Since the 19th century, many efforts have been made to determine the velocity of heat propagation that underlies the one-step parabolic differential equation of a solid known as Fourier’s law. See thumbnail. T is temperature, t time, x distance, rho density, C heat capacity, K thermal conductivity, and Q heat generation.
Although verified in an uncountable number of heat transfer simulations, the Fourier law itself remains a paradox in that the temperatures T through the gradient of dT/dx at all points in the solid are instantaneously related to a thermal disturbance dT/dt at some other point. Since the thermal disturbance may be distantly removed, Fourier’s law suggests action at a distance or that the disturbance moves at an infinite velocity both of which are in violation of Einstein’s theory of relativity that precludes motion of anything faster than the speed of light.
Indeed, the literature is replete with proposals [1, 2] of modifying the Fourier law to allow the thermal disturbance to move at finite velocity while still preserving the validity of the Fourier law. One such modification described by Marin  is based on the Cattaneo and Vernotte (C-V) model that assumes a delay time for the thermal disturbance to build-up to the temperature at a distant point for the Fourier equation to proceed. But then the question is:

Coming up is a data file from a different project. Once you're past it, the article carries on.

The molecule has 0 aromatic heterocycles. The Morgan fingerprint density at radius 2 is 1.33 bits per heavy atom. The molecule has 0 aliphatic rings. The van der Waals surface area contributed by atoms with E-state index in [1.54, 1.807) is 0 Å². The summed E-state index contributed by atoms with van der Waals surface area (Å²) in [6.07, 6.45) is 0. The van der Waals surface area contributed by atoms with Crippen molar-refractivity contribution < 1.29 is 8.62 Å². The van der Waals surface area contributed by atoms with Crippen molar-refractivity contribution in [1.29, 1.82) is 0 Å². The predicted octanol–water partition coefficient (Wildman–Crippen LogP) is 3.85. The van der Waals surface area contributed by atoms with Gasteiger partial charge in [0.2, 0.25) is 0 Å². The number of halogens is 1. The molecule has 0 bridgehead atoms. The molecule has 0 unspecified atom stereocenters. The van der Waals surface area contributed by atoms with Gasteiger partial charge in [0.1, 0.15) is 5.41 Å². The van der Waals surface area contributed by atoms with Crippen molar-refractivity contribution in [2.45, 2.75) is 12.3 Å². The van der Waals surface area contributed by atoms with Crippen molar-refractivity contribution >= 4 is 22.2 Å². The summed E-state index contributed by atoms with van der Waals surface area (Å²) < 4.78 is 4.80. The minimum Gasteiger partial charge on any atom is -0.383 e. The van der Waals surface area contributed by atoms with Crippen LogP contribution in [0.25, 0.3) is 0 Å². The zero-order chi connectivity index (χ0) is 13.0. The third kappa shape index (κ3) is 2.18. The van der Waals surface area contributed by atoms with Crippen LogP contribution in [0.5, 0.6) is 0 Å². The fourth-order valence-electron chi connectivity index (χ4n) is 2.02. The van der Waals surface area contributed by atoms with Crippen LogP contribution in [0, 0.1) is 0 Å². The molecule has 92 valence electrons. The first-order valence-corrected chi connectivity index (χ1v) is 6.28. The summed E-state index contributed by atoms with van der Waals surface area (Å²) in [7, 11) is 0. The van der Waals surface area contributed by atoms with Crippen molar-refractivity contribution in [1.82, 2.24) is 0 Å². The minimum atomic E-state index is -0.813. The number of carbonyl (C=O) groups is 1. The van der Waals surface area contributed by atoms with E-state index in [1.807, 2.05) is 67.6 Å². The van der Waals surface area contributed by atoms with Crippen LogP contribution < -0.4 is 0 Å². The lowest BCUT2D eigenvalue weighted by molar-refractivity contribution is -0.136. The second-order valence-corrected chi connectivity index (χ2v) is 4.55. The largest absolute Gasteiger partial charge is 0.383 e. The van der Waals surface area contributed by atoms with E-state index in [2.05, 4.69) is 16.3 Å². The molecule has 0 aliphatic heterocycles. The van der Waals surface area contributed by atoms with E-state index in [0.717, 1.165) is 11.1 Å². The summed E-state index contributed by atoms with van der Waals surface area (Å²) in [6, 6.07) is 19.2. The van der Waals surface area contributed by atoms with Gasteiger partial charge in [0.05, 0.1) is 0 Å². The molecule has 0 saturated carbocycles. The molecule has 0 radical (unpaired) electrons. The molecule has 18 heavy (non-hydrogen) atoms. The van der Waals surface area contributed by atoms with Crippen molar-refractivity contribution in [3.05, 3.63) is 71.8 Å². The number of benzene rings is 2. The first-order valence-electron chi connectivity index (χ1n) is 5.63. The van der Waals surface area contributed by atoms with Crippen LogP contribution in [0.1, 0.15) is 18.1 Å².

How is the delay time a priori known in terms of the geometry and properties of the solid?
Modifying the Fourier law to avoid infinite velocity is difficult to implement, e.g., in the C-V model the delay time for every point in the solid relative to the location of the disturbance would be required, and although implementable is cumbersome.
Perhaps, it is better reconsider what the incredible success of the Fourier law in explaining thermal conduction is telling us - the heat carrier does indeed move at a very high velocity. Instead of modifying the Fourier equation by mathematical trickery to avoid infinite velocity, we should instead be looking for a heat carrier that moves at a very high, although not infinite velocity.
Based on theories of Einstein and Debye, the heat carrier in the thermal conduction of non-metals is phonons, but the phonon is too slow to be the heat carrier in thermal conduction. Similarly, the heat carrier in metals might include the electron. But like the phonon, the electron is too slow to be the heat carrier. Therefore, the elevant question is:
What heat carrier in thermal conduction is consistent with the Fourier law?
Proposed Heat Carrier
The BB radiation present in all solids – metals and non-metals alike – can only be the heat carrier in thermal conduction at the macroscale. BB stands for blackbody. Planck’s QM allows the BB radiation heat carrier to move at the speed of light at least consistent with the Fourier law that requires the heat carrier to move at infinite velocity. QM stands for quantum mechanics.
Depending on the temperature of a thermal disturbance, BB radiation is propagated throughout the solid depending on its absorption spectrum, but if transparent the BB radiation escapes to the surroundings. Transit times are very short because the BB radiation moves at the speed ~ c/n, where c is the velocity of light in the vacuum and n the refractive index of the solid. Therefore, the Fourier equation that implies the thermal disturbance propagates at infinite speed is reasonably approximated with BB radiation heat carriers that move at the speed of light, but certainly not phonons and electrons. No other proof of BB radiation as the heat carrier in solids is necessary as the argument is self-evident.